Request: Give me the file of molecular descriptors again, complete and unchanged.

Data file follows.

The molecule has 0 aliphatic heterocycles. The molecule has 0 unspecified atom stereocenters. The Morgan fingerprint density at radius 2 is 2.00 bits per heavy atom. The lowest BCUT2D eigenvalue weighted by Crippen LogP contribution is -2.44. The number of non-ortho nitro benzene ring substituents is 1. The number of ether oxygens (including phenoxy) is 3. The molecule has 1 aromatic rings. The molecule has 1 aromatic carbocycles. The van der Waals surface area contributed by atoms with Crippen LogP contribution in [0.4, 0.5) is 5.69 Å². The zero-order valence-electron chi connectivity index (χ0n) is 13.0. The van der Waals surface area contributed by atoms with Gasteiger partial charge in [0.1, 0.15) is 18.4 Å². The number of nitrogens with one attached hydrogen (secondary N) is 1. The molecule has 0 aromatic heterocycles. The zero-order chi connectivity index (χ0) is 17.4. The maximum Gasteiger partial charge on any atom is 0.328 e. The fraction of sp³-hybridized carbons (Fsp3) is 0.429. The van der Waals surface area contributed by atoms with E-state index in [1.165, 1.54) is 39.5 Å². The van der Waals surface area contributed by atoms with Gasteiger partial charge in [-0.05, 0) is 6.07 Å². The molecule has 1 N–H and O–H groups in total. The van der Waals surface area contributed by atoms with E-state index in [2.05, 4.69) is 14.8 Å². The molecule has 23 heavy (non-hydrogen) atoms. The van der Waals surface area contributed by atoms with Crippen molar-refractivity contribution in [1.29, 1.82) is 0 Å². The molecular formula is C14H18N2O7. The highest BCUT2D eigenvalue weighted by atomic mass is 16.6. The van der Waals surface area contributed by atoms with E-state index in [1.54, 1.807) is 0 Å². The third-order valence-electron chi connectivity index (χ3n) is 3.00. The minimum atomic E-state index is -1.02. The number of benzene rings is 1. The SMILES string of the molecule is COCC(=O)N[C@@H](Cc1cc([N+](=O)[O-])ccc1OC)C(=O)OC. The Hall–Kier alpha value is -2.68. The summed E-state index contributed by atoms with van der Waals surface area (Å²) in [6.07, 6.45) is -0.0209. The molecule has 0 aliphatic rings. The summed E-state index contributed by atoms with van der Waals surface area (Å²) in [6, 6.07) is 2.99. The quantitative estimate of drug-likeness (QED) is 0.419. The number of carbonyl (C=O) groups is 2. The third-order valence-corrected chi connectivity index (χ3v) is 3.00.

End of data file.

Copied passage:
The molecule has 0 aliphatic heterocycles. The molecule has 0 unspecified atom stereocenters. The Morgan fingerprint density at radius 2 is 2.00 bits per heavy atom. The lowest BCUT2D eigenvalue weighted by Crippen LogP contribution is -2.44. The number of non-ortho nitro benzene ring substituents is 1. The number of ether oxygens (including phenoxy) is 3. The molecule has 1 aromatic rings. The molecule has 1 aromatic carbocycles. The van der Waals surface area contributed by atoms with Crippen LogP contribution in [0.4, 0.5) is 5.69 Å². The zero-order valence-electron chi connectivity index (χ0n) is 13.0. The van der Waals surface area contributed by atoms with Gasteiger partial charge in [0.1, 0.15) is 18.4 Å². The number of nitrogens with one attached hydrogen (secondary N) is 1. The molecule has 0 aromatic heterocycles. The zero-order chi connectivity index (χ0) is 17.4. The maximum Gasteiger partial charge on any atom is 0.328 e. The fraction of sp³-hybridized carbons (Fsp3) is 0.429. The van der Waals surface area contributed by atoms with E-state index in [1.165, 1.54) is 39.5 Å². The van der Waals surface area contributed by atoms with Gasteiger partial charge in [-0.05, 0) is 6.07 Å². The molecule has 1 N–H and O–H groups in total. The van der Waals surface area contributed by atoms with E-state index in [2.05, 4.69) is 14.8 Å². The molecule has 23 heavy (non-hydrogen) atoms. The van der Waals surface area contributed by atoms with Crippen molar-refractivity contribution in [1.29, 1.82) is 0 Å². The molecular formula is C14H18N2O7. The highest BCUT2D eigenvalue weighted by atomic mass is 16.6. The van der Waals surface area contributed by atoms with E-state index in [1.54, 1.807) is 0 Å². The third-order valence-electron chi connectivity index (χ3n) is 3.00. The minimum atomic E-state index is -1.02. The number of benzene rings is 1. The SMILES string of the molecule is COCC(=O)N[C@@H](Cc1cc([N+](=O)[O-])ccc1OC)C(=O)OC. The Hall–Kier alpha value is -2.68. The summed E-state index contributed by atoms with van der Waals surface area (Å²) in [6.07, 6.45) is -0.0209. The molecule has 0 aliphatic rings. The summed E-state index contributed by atoms with van der Waals surface area (Å²) in [6, 6.07) is 2.99. The quantitative estimate of drug-likeness (QED) is 0.419. The number of carbonyl (C=O) groups is 2. The third-order valence-corrected chi connectivity index (χ3v) is 3.00.